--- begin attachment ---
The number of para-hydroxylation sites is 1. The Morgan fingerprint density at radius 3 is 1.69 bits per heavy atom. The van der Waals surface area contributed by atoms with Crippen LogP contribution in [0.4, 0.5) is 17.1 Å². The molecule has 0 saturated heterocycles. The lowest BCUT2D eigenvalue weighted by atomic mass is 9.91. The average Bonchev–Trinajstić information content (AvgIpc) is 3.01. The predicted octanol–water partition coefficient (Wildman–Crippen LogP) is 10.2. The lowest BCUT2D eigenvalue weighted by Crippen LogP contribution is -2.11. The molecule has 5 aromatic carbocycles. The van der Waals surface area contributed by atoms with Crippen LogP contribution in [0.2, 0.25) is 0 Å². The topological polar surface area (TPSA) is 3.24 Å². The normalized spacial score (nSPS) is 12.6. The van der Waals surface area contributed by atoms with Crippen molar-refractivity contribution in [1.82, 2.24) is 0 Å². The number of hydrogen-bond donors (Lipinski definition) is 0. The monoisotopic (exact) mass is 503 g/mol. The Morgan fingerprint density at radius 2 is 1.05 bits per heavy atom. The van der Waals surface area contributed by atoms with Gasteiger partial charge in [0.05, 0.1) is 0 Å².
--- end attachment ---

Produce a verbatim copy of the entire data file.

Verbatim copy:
The number of para-hydroxylation sites is 1. The Morgan fingerprint density at radius 3 is 1.69 bits per heavy atom. The van der Waals surface area contributed by atoms with Crippen LogP contribution in [0.4, 0.5) is 17.1 Å². The molecule has 0 saturated heterocycles. The lowest BCUT2D eigenvalue weighted by atomic mass is 9.91. The average Bonchev–Trinajstić information content (AvgIpc) is 3.01. The predicted octanol–water partition coefficient (Wildman–Crippen LogP) is 10.2. The lowest BCUT2D eigenvalue weighted by Crippen LogP contribution is -2.11. The molecule has 5 aromatic carbocycles. The van der Waals surface area contributed by atoms with Crippen LogP contribution in [0.2, 0.25) is 0 Å². The topological polar surface area (TPSA) is 3.24 Å². The normalized spacial score (nSPS) is 12.6. The van der Waals surface area contributed by atoms with Crippen molar-refractivity contribution in [1.82, 2.24) is 0 Å². The number of hydrogen-bond donors (Lipinski definition) is 0. The monoisotopic (exact) mass is 503 g/mol. The Morgan fingerprint density at radius 2 is 1.05 bits per heavy atom. The van der Waals surface area contributed by atoms with Gasteiger partial charge in [0.05, 0.1) is 0 Å².